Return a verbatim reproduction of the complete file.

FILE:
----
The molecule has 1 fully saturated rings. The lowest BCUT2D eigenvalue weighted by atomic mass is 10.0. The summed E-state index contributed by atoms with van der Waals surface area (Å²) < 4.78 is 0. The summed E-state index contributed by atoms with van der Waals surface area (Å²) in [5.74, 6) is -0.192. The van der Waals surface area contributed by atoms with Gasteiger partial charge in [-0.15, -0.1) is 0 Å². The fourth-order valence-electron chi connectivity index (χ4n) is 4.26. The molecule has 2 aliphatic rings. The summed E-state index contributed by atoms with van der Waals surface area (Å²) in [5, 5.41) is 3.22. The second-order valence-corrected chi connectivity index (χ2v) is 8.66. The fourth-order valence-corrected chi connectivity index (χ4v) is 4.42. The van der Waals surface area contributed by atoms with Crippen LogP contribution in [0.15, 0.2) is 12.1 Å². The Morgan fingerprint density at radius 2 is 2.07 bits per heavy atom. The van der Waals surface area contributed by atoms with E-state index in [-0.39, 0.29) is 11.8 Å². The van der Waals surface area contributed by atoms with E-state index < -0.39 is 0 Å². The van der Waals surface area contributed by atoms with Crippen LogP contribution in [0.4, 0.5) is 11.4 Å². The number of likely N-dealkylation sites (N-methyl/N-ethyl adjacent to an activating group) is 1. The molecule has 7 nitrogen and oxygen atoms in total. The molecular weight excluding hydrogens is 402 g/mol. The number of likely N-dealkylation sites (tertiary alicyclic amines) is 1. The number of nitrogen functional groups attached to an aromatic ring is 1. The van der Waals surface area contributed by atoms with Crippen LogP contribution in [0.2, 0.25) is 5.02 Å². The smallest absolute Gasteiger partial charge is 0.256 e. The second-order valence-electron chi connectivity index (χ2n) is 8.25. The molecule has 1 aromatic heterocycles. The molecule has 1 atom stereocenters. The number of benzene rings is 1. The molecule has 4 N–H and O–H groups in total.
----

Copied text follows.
The molecule has 1 fully saturated rings. The lowest BCUT2D eigenvalue weighted by atomic mass is 10.0. The summed E-state index contributed by atoms with van der Waals surface area (Å²) < 4.78 is 0. The summed E-state index contributed by atoms with van der Waals surface area (Å²) in [5.74, 6) is -0.192. The van der Waals surface area contributed by atoms with Gasteiger partial charge in [-0.15, -0.1) is 0 Å². The fourth-order valence-electron chi connectivity index (χ4n) is 4.26. The molecule has 2 aliphatic rings. The summed E-state index contributed by atoms with van der Waals surface area (Å²) in [5, 5.41) is 3.22. The second-order valence-corrected chi connectivity index (χ2v) is 8.66. The fourth-order valence-corrected chi connectivity index (χ4v) is 4.42. The van der Waals surface area contributed by atoms with Crippen LogP contribution in [0.15, 0.2) is 12.1 Å². The Morgan fingerprint density at radius 2 is 2.07 bits per heavy atom. The van der Waals surface area contributed by atoms with E-state index in [-0.39, 0.29) is 11.8 Å². The van der Waals surface area contributed by atoms with E-state index < -0.39 is 0 Å². The van der Waals surface area contributed by atoms with Crippen LogP contribution in [0.4, 0.5) is 11.4 Å². The number of likely N-dealkylation sites (N-methyl/N-ethyl adjacent to an activating group) is 1. The molecule has 7 nitrogen and oxygen atoms in total. The molecular weight excluding hydrogens is 402 g/mol. The number of likely N-dealkylation sites (tertiary alicyclic amines) is 1. The number of nitrogen functional groups attached to an aromatic ring is 1. The van der Waals surface area contributed by atoms with Crippen LogP contribution in [0.2, 0.25) is 5.02 Å². The smallest absolute Gasteiger partial charge is 0.256 e. The second-order valence-electron chi connectivity index (χ2n) is 8.25. The molecule has 1 aromatic heterocycles. The molecule has 1 atom stereocenters. The number of benzene rings is 1. The molecule has 4 N–H and O–H groups in total.